- The Washington Times - Wednesday, March 2, 2005

A recent item in Tide, the official voice of the national Coastal Conservation Association, made so much sense we wonder why every coastal state in the United States hasn’t picked up on the idea of buying out commercial fishermen.

Tide Magazine said the Texas Parks & Wildlife Department’s governing commission decided that saltwater sport anglers should continue to help fund a program designed to reduce commercial fishing in the state’s tidal bays by extending a surcharge placed on saltwater fishing stamps.

Now we’re talking. Instead of griping and complaining about resource-depleting fish netters, why not make them an offer to quit their netting? For the second year, Texas anglers are paying a $3 surcharge used to finance a commercial license buy-back program intended to get the shrimpers, crabbers and finfish netters off the water.

Thus far, the Texas program has purchased more than 1,150 commercial licenses for a total of $7 million. The most recent round of buy-backs resulted in a purchase of 96 more licenses at a cost of $736,000.

The idea, obviously, is to make the deal worthwhile. If you pay a waterman enough so he perhaps can become a charter fishing captain or get into some other business, he just might quit netting.

Why try to get rid of the netters? The answer is simple: We’re running out of fish and other seafood. In the case of the Chesapeake Bay, the states of Maryland and Virginia have made no such move, apparently believing all is fine with their finfish and shellfish populations.

Of course, none of the eggheads in the state capitals who are paid to care for our natural resources is willing to admit the reason recent blue crab numbers took a dangerous drop and sea trout and flounder schools are so depleted that it’s hardly worth going after the fish. We’re told by scientists that the Atlantic croaker population is undergoing a natural downward cycle and will rebound on its own in no time. Oh yeah? You biologists don’t believe that perhaps too many croakers have been netted, do you?

I’ve heard local Bay watermen brag that their nets were so full of croakers in the spring of the year that they couldn’t budge them. I suppose that has nothing to do with the downward trend.

Don’t even bother to ask about oysters or the many 10-pound rockfish that we used to play catch-and-release with around some of the bigger rivers’ bridge abutments. All of them are gone.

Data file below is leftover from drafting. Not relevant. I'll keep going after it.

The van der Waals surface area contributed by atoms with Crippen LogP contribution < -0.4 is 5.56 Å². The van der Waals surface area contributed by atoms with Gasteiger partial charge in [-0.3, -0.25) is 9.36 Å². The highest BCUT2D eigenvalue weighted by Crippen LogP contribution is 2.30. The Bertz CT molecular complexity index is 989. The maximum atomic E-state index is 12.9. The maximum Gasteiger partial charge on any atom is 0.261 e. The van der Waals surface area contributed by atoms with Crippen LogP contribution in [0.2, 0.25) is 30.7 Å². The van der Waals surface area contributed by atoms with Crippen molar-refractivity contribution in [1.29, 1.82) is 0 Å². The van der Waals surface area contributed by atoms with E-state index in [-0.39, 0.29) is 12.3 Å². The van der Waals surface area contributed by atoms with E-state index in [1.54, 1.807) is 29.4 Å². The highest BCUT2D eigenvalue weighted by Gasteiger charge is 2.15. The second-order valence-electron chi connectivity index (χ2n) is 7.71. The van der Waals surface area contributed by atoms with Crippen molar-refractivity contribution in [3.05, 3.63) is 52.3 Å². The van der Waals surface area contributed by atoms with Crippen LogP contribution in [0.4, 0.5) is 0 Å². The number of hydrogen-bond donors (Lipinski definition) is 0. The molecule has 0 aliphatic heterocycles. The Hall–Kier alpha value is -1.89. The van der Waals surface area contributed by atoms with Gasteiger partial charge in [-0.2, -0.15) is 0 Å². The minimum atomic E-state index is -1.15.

Who’s to blame? The netters and the dredgers — and, yes, in some cases, disease.

I’d be willing to pay a surcharge to get a large number of the commercial fish netters to stop. Let’s buy them out like they’re doing in Texas.

For more information about the Texas program check out www.tpwd.state.tx.us and see how it’s done. Perhaps we could interest some of our government paycheck grabbers in Annapolis and Richmond to pick up on this idea. It’s time for them to quit thinking we still live in the 1940s.

Maryland river overlooked by anglers — Not long ago, Maryland fisheries biologists did an electro-fishing survey of Dorchester County’s Chicamacomico River and were happy with their findings. Largemouth bass were present in good numbers at every survey station that was shocked. Included in the bass population were some well-fed 4-pounders. The biologists also found an abundance of black crappies throughout the river system. The “Chic,” as locals call it, is a shallow river and is best fished from a johnboat. At times, the tidal currents can be powerful but spend a day here and study it. Take a look at your fishing license booklet for the DNR’s Eastern Shore offices and visit them or call for best directions when springtime comes.

Look for Gene Mueller’s Outdoors column Sunday, Wednesday and Thursday, only in The Washington Times. E-mail: gmueller@washingtontimes.com

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